Richards teamed up with experts in many areas to try to discover faults with his radical idea that the impact triggered the Deccan eruptions, but instead came up with supporting evidence. Paul Renne, a professor in residence in the UC Berkeley Department of Earth and Planetary Science and director of the Berkeley Geochronology Center, re-dated the asteroid impact and mass extinction two years ago and found them essentially simultaneous, but also within approximately 100,000 years of the largest Deccan eruptions, referred to as the Wai subgroup flows, which produced about 70 percent of the lavas that now stretch across the Indian subcontinent from Mumbai to Kolkata.
Michael Manga, a professor in the same department, has shown over the past decade that large earthquakes – equivalent to Japan’s 9.0 Tohoku quake in 2011 – can trigger nearby volcanic eruptions. Richards calculates that the asteroid that created the Chicxulub crater might have generated the equivalent of a magnitude 9 or larger earthquake everywhere on Earth, sufficient to ignite the Deccan flood basalts and perhaps eruptions many places around the globe, including at mid-ocean ridges.
“It’s inconceivable that the impact could have melted a whole lot of rock away from the impact site itself, but if you had a system that already had magma and you gave it a little extra kick, it could produce a big eruption,” Manga said.
Similarly, Deccan lava from before the impact is chemically different from that after the impact, indicating a faster rise to the surface after the impact, while the pattern of dikes from which the supercharged lava flowed – “like cracks in a soufflé,” Renne said – are more randomly oriented post-impact.
“There is a profound break in the style of eruptions and the volume and composition of the eruptions,” said Renne. “The whole question is, ‘Is that discontinuity synchronous with the impact?’”
Richards, Renne and graduate student Courtney Sprain, along with Deccan volcanology experts Steven Self and Loÿc Vanderkluysen, visited India in April 2014 to obtain lava samples for dating, and noticed that there are pronounced weathering surfaces, or terraces, marking the onset of the huge Wai subgroup flows. Geological evidence suggests that these terraces may signal a period of quiescence in Deccan volcanism prior to the Chicxulub impact. Apparently never before noticed, these terraces are part of the western Ghats, a mountain chain named after the Hindu word for steps.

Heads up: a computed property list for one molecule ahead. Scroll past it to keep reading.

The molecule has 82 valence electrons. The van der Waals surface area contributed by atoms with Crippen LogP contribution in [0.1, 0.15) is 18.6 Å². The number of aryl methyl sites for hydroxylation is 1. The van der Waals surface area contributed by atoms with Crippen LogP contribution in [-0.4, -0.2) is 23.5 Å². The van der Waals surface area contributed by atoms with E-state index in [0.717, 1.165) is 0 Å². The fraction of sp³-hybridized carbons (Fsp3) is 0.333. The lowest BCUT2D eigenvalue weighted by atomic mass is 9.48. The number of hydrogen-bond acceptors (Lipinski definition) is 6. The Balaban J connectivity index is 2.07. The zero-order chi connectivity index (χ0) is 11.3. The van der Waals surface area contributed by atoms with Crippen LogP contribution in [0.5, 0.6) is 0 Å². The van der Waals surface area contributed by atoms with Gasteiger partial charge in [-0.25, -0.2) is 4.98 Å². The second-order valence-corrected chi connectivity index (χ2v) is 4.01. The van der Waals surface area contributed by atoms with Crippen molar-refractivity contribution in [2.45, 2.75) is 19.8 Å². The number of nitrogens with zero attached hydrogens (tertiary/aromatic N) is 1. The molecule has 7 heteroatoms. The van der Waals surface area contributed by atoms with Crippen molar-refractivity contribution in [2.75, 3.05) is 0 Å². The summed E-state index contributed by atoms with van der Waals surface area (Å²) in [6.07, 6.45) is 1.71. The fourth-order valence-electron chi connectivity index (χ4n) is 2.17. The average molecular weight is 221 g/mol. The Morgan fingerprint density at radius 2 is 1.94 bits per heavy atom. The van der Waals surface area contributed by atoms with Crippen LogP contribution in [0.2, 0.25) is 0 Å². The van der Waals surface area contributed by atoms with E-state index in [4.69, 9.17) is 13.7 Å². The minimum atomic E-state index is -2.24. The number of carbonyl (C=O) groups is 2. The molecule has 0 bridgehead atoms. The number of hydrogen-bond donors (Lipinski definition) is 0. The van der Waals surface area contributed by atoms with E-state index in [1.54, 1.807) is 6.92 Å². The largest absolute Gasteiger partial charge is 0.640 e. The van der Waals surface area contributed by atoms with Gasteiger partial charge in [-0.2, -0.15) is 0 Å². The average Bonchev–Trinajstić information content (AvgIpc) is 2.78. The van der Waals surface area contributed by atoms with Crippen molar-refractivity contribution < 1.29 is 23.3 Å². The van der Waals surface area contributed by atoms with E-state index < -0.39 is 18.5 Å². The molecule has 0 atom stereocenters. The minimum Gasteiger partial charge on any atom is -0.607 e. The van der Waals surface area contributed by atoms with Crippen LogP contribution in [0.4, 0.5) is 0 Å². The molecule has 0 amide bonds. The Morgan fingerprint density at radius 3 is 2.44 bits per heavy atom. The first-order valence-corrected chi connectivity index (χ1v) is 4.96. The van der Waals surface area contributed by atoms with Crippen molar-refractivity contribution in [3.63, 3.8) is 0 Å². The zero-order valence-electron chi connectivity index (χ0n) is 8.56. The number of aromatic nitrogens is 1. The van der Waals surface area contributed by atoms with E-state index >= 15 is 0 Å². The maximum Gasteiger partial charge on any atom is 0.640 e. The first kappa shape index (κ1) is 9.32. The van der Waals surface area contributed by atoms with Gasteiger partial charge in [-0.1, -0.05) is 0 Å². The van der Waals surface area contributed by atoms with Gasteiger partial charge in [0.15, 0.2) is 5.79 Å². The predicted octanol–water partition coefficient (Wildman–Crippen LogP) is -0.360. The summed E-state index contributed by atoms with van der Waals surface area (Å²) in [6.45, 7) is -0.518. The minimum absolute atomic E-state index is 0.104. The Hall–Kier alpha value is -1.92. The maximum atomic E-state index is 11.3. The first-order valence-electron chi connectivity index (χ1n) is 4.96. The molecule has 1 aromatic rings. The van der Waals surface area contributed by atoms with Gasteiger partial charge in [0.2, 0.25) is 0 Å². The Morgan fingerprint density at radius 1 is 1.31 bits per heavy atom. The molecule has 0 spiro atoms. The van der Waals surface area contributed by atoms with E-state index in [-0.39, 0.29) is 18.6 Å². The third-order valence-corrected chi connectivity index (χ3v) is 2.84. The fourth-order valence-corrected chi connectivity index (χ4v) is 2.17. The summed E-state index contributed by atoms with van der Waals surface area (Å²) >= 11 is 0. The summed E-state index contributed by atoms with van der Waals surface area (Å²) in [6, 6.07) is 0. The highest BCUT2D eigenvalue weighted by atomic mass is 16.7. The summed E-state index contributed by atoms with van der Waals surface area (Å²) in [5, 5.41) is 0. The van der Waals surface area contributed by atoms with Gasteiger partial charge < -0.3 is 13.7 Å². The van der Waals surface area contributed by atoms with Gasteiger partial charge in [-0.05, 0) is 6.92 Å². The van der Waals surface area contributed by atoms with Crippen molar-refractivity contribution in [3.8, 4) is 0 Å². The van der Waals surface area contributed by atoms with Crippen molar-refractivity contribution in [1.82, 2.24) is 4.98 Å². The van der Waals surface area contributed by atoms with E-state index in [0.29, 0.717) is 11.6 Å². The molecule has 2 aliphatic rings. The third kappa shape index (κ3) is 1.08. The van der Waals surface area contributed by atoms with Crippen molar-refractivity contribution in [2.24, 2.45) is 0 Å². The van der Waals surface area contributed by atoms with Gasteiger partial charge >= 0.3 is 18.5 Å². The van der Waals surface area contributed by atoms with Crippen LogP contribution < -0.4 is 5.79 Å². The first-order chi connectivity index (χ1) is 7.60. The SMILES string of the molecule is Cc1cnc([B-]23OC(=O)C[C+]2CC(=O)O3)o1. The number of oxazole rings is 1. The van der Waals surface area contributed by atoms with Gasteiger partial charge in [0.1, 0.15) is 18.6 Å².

“This was an existing massive volcanic system that had been there probably several million years, and the impact gave this thing a shake and it mobilized a huge amount of magma over a short amount of time,” Richards said. “The beauty of this theory is that it is very testable, because it predicts that you should have the impact and the beginning of the extinction, and within 100,000 years or so you should have these massive eruptions coming out, which is about how long it might take for the magma to reach the surface.”
Since the team’s paper was accepted for publication, a group from Princeton University published new radioisotopic dates for the Deccan Traps lavas that are consistent with these predictions. Renne and Sprain at UC Berkeley also have preliminary, unpublished dates for the Deccan lavas that could help solidify Richards’ theory, Renne said.
Co-authors of the paper, in addition to Richards, Renne, Manga and Sprain, are Walter Alvarez, a UC Berkeley professor emeritus of earth and planetary science and the co-originator of the dinosaur-killing asteroid theory; Stephen Self, an adjunct professor in the same department at UC Berkeley; Leif Karlstrom of the University of Oregon; Jan Smit of Vrije Universeit in Amsterdam, the Netherlands; Loÿc Vanderkluysen of Drexel University in Philadelphia, Pennsylvania; and Sally A. Gibson of the University of Cambridge in the United Kingdom.
- Triggering of the largest Deccan eruptions by the Chicxulub impact (GSA Bulletin)
- New evidence comet or asteroid impact was last straw for dinosaurs (February 2013)
- New evidence links mass extinction with massive eruptions that split Pangea supercontinent and created the Atlantic 200 million years ago (April 1999)
- Research profiles for Mark Richards, Paul Renne and Michael Manga.